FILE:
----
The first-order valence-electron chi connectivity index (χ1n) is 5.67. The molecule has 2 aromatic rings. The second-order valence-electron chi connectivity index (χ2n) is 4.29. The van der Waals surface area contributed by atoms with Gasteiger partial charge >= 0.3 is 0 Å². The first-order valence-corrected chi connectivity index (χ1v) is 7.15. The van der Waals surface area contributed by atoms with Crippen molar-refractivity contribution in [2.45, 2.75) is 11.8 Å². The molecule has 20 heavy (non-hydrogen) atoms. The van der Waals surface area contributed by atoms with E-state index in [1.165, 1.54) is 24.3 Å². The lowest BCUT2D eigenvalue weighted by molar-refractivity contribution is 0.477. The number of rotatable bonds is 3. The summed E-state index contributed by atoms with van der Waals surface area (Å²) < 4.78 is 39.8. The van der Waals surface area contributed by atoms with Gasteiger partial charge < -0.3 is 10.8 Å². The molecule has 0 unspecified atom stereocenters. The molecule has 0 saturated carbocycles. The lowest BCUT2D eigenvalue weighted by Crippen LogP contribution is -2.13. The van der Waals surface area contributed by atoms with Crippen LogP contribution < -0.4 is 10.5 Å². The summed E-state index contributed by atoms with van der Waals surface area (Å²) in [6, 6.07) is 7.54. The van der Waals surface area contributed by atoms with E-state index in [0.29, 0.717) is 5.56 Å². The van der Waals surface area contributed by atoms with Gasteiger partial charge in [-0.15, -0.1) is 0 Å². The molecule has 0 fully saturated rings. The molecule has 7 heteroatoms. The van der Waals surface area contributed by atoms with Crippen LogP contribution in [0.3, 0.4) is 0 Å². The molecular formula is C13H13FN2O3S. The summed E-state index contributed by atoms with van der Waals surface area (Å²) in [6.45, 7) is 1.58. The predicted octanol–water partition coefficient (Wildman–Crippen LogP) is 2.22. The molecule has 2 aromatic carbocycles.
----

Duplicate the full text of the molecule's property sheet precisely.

The first-order valence-electron chi connectivity index (χ1n) is 5.67. The molecule has 2 aromatic rings. The second-order valence-electron chi connectivity index (χ2n) is 4.29. The van der Waals surface area contributed by atoms with Gasteiger partial charge >= 0.3 is 0 Å². The first-order valence-corrected chi connectivity index (χ1v) is 7.15. The van der Waals surface area contributed by atoms with Crippen molar-refractivity contribution in [2.45, 2.75) is 11.8 Å². The molecule has 20 heavy (non-hydrogen) atoms. The van der Waals surface area contributed by atoms with E-state index in [1.165, 1.54) is 24.3 Å². The lowest BCUT2D eigenvalue weighted by molar-refractivity contribution is 0.477. The number of rotatable bonds is 3. The summed E-state index contributed by atoms with van der Waals surface area (Å²) < 4.78 is 39.8. The van der Waals surface area contributed by atoms with Gasteiger partial charge < -0.3 is 10.8 Å². The molecule has 0 unspecified atom stereocenters. The molecule has 0 saturated carbocycles. The lowest BCUT2D eigenvalue weighted by Crippen LogP contribution is -2.13. The van der Waals surface area contributed by atoms with Crippen LogP contribution < -0.4 is 10.5 Å². The summed E-state index contributed by atoms with van der Waals surface area (Å²) in [6, 6.07) is 7.54. The van der Waals surface area contributed by atoms with E-state index in [0.29, 0.717) is 5.56 Å². The van der Waals surface area contributed by atoms with Gasteiger partial charge in [-0.15, -0.1) is 0 Å². The molecule has 0 fully saturated rings. The molecule has 7 heteroatoms. The van der Waals surface area contributed by atoms with Crippen LogP contribution in [0.3, 0.4) is 0 Å². The molecular formula is C13H13FN2O3S. The summed E-state index contributed by atoms with van der Waals surface area (Å²) in [6.45, 7) is 1.58. The predicted octanol–water partition coefficient (Wildman–Crippen LogP) is 2.22. The molecule has 2 aromatic carbocycles.